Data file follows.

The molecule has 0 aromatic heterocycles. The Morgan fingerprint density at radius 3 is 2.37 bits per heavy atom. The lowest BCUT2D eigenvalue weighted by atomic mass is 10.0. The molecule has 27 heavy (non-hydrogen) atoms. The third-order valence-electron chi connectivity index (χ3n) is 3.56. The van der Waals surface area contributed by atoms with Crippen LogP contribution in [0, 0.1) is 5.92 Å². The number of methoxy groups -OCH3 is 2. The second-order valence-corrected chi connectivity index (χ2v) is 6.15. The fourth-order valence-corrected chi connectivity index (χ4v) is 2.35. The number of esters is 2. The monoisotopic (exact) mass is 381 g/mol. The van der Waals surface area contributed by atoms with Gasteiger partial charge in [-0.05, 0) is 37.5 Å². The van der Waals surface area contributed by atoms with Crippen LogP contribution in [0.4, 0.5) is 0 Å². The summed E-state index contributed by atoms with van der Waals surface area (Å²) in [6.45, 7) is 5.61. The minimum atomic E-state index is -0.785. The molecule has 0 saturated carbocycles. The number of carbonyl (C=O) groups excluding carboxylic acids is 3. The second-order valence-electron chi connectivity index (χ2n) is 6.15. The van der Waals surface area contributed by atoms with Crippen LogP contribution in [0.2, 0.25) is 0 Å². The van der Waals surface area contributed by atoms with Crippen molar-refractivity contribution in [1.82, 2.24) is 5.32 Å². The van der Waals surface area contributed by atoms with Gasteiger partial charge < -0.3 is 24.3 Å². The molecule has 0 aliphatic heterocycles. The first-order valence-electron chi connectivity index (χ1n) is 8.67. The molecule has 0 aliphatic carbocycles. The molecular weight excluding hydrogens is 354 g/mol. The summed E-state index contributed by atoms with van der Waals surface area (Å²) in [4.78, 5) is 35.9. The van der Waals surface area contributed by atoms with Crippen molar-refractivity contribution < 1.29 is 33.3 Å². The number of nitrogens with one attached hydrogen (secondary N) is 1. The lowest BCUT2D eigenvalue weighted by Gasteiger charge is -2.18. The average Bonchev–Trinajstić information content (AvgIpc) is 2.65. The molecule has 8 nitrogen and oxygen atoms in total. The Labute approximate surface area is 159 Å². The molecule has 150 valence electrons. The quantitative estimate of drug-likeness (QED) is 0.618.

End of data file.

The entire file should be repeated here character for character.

The molecule has 0 aromatic heterocycles. The Morgan fingerprint density at radius 3 is 2.37 bits per heavy atom. The lowest BCUT2D eigenvalue weighted by atomic mass is 10.0. The molecule has 27 heavy (non-hydrogen) atoms. The third-order valence-electron chi connectivity index (χ3n) is 3.56. The van der Waals surface area contributed by atoms with Crippen LogP contribution in [0, 0.1) is 5.92 Å². The number of methoxy groups -OCH3 is 2. The second-order valence-corrected chi connectivity index (χ2v) is 6.15. The fourth-order valence-corrected chi connectivity index (χ4v) is 2.35. The number of esters is 2. The monoisotopic (exact) mass is 381 g/mol. The van der Waals surface area contributed by atoms with Gasteiger partial charge in [-0.05, 0) is 37.5 Å². The van der Waals surface area contributed by atoms with Crippen LogP contribution in [0.4, 0.5) is 0 Å². The summed E-state index contributed by atoms with van der Waals surface area (Å²) in [6.45, 7) is 5.61. The minimum atomic E-state index is -0.785. The molecule has 0 saturated carbocycles. The number of carbonyl (C=O) groups excluding carboxylic acids is 3. The second-order valence-electron chi connectivity index (χ2n) is 6.15. The van der Waals surface area contributed by atoms with Crippen LogP contribution in [0.2, 0.25) is 0 Å². The van der Waals surface area contributed by atoms with Crippen molar-refractivity contribution in [1.82, 2.24) is 5.32 Å². The van der Waals surface area contributed by atoms with Gasteiger partial charge < -0.3 is 24.3 Å². The molecule has 0 aliphatic heterocycles. The first-order valence-electron chi connectivity index (χ1n) is 8.67. The molecule has 0 aliphatic carbocycles. The molecular weight excluding hydrogens is 354 g/mol. The summed E-state index contributed by atoms with van der Waals surface area (Å²) in [4.78, 5) is 35.9. The van der Waals surface area contributed by atoms with Crippen molar-refractivity contribution < 1.29 is 33.3 Å². The number of nitrogens with one attached hydrogen (secondary N) is 1. The lowest BCUT2D eigenvalue weighted by Gasteiger charge is -2.18. The average Bonchev–Trinajstić information content (AvgIpc) is 2.65. The molecule has 8 nitrogen and oxygen atoms in total. The Labute approximate surface area is 159 Å². The molecule has 150 valence electrons. The quantitative estimate of drug-likeness (QED) is 0.618.